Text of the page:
Governance, Risk, Compliance and Security: Together or Apart?

Organizational risks are expanding with digital transformation, so enterprise risk management has become essential.

Lisa Morgan, Freelance Writer

May 6, 2020

6 Min Read
Kreg Weigand, KPMG

The interconnected nature of modern business necessitates a holistic approach to risk. When an organization's governance, risk, compliance (GRC) and security functions are siloed, it's difficult to deal effectively with the total scope and potentially cascading effects of that which can harm the company, its customers and partners. As the pace of business accelerates and operations become increasingly digital, more organizations are forming enterprise risk management (ERM) groups or committees. Not surprisingly, new platforms are helping to facilitate the shift.

"Digital transformation requires a very tightly knit coordination between all of these functions," said Forrester Research Analyst Alla Valente. "We're seeing the growth of an enterprise risk management function and they're taking on responsibility for operational risk, for financial risks, in many cases compliance, and business continuity as well."

Why the various risk functions are fragmented

Company structures tend to differ based on the industry in which they operate, their size and their organizational philosophy. Many businesses have expanded the C-suite over the past couple of decades to include some combination of chief security officer (CSO)/chief information security officer (CISO) chief privacy officer (CPO) and chief risk officer (CRO).


Whom those positions report to also varies. For example, the CPO may report to the chief legal officer (CLO) or the CSO/CISO. The CSO/CISO may report to the CIO, COO or CEO.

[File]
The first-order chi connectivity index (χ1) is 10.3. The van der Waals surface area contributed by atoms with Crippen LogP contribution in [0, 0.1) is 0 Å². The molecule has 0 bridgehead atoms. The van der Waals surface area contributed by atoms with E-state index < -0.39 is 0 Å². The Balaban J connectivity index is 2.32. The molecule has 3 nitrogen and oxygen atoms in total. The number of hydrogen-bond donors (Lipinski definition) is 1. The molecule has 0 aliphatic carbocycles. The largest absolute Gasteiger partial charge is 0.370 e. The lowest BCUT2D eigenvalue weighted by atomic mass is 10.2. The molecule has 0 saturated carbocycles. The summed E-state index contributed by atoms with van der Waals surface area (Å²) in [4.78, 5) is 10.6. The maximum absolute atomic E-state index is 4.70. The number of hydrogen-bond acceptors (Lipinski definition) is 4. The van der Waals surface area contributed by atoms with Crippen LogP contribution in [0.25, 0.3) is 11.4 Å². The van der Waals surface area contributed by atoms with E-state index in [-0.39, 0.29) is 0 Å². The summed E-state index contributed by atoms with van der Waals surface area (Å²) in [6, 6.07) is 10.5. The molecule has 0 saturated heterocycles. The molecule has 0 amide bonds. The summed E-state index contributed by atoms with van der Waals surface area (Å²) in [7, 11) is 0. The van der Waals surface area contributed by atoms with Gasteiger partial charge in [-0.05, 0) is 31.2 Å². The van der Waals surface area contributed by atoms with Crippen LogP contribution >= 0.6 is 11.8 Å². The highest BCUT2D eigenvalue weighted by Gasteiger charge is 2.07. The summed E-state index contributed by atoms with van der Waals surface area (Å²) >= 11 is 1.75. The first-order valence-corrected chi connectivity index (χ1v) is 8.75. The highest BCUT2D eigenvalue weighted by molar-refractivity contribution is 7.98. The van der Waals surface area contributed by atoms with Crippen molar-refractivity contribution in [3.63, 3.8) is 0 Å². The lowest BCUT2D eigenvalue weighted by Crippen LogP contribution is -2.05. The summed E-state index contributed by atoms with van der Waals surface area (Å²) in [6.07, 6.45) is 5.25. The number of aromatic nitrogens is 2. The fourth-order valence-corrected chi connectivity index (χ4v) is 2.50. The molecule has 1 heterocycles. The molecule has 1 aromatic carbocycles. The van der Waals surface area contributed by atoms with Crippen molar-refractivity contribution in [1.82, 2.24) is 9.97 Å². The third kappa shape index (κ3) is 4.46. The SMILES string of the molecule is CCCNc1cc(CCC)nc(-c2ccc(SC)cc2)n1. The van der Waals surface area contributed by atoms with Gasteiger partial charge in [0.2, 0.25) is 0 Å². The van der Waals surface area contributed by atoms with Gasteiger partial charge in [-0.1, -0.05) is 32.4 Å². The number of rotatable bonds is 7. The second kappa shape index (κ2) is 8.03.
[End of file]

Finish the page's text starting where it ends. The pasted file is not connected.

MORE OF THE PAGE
"So many of these departments are organized according to the organizational structure of the business. The problem with that is the business is always changing," said Kreg Weigand, partner, Internal Audit & Enterprise Risk at KPMG.

Many risk functions were created in response to a major event like the 2008 financial crisis or a regulation such as Sarbanes-Oxley (SOX) or GDPR. Similarly, computer, network and cybersecurity were created as the result of technologically enabled threats. Now, companies without ERM groups or committees are feeling the effects of organizationally and technologically siloed efforts. Specifically, each risk-related function is using its own GRC system when the effects of many risks are cross-functional. For example, when a hacker steals data, the security team probably isn't the only team impacted. Other groups may include compliance, governance, legal and traditional risk management (financial risks).


"[P]articularly between compliance, privacy and security there's sometimes an underlying assumption that a specific area is being covered by one of the others and sometimes we see things slip through the cracks," said Joe Nocera, a principal in PwC's Cybersecurity and Privacy practice. "They tend to use different scales of measuring risks and they tend to use different workflows and mechanisms for risk acceptance and mitigation activities."

Why enterprise risk management is critical

Organizations are forming ERM groups or committees so they can manage risks holistically. While boards of directors tend to have a committee that oversees corporate risks, the operative word is "oversees" when it comes to directors. Other people execute. Oversight and execution are more effective when there's a layer of continuity and collaboration across risk-related functions. The ERM group or committee supplements whatever risk management is being done by specialized teams. Their cross-functional view also benefits the board's committee.

"[W]hen board members come to us and they say why when compliance talks to me and cyber talks with me and internal audit and risk management they all give me a different top risk and why aren't they coordinating together to make sure that when I get a report as a board member that I understand what truly are the top 3 – 5 risks facing the organization, not just within the siloes, but I need to be able to look at that horizontally," said KPMG's Weigand.